I’ll share this quote, I heard a podcast when I was at the gym by Ray Dalio and he said, “If you worry, you don’t need to worry. If you don’t worry, you need to worry.” That really spoke to me because I know a lot of consultants spend time, we could call it a worrying but it’s just thinking about how to improve and looking at situations in different ways. That’s really what this is all about. It’s all about excellence. The people who excel the most are those who are thinking about ongoing improvement and sharpening their craft.
We don’t want you to go and be worrying, that is not excellent. That is a good quote though.
The worrying comes out. This is a conversation that we’ve definitely had with a lot of clients, all entrepreneurs, all people in business. You and I have talked about even in our own business, it’s a sign, that even running a seven-figure business, we come up against this all the time. We look at a situation, we’re feeling at the highs of something, and the next minute we’re feeling the sign didn’t go the way that we want to, and we will feel a bit of a low. What allows us now continue to be more and more successful is that we just take that, and we just say, “Thank you for what we’re feeling right now. We’d have to figure out a way to overcome it.” There’s always an element of worry, but it’s about learning how to harness that feeling of worry and recognizing that is just part of a pattern of, “I’m going to now learn something, improve based on where I was before, and continue going on.” That’s what we mean by worry.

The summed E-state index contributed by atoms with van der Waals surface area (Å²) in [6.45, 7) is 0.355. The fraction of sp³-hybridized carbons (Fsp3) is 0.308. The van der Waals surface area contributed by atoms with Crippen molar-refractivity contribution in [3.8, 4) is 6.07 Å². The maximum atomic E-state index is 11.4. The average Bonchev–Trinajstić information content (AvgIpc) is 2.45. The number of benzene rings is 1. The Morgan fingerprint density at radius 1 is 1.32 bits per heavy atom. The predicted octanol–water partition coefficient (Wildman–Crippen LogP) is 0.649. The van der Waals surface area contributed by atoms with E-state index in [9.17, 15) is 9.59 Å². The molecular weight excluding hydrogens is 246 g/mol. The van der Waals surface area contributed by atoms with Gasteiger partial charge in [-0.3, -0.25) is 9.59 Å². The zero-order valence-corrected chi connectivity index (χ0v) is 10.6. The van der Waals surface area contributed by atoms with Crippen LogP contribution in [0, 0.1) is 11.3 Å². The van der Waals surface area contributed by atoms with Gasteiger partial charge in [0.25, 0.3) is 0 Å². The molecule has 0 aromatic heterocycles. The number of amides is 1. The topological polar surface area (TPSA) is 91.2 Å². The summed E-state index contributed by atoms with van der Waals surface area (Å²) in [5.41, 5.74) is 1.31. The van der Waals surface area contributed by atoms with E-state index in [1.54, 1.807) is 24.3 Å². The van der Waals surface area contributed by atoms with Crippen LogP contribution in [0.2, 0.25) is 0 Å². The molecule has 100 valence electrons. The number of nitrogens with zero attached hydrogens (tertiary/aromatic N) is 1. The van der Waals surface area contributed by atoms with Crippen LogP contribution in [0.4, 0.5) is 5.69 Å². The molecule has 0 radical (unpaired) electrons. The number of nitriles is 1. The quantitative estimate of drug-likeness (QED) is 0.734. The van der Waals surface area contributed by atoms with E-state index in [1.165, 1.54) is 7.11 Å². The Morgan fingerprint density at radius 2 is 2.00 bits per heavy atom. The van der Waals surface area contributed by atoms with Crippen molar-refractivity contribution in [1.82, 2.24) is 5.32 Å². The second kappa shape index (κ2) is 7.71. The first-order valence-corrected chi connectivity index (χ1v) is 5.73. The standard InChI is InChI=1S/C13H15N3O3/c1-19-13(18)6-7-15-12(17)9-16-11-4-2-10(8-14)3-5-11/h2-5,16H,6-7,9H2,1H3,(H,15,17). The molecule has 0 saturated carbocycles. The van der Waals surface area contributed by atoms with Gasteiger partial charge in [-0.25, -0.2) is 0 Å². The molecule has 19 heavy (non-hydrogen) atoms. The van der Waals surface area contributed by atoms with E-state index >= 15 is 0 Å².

4. Global Citizens
Let’s jump now to our fourth guiding principle, which is what we call being global citizens. This a sign that I really respect and appreciate when it comes to Sam. While both Sam and I have a spent time in our early years growing up in different countries and different cultures. I don’t know many people that travel the world and work in different countries and cities around the world as Sam. In my mind, you’re one of the leaders in this area. Why don’t you get us started here, Sam, just talk a little bit about what being a global citizen means to you?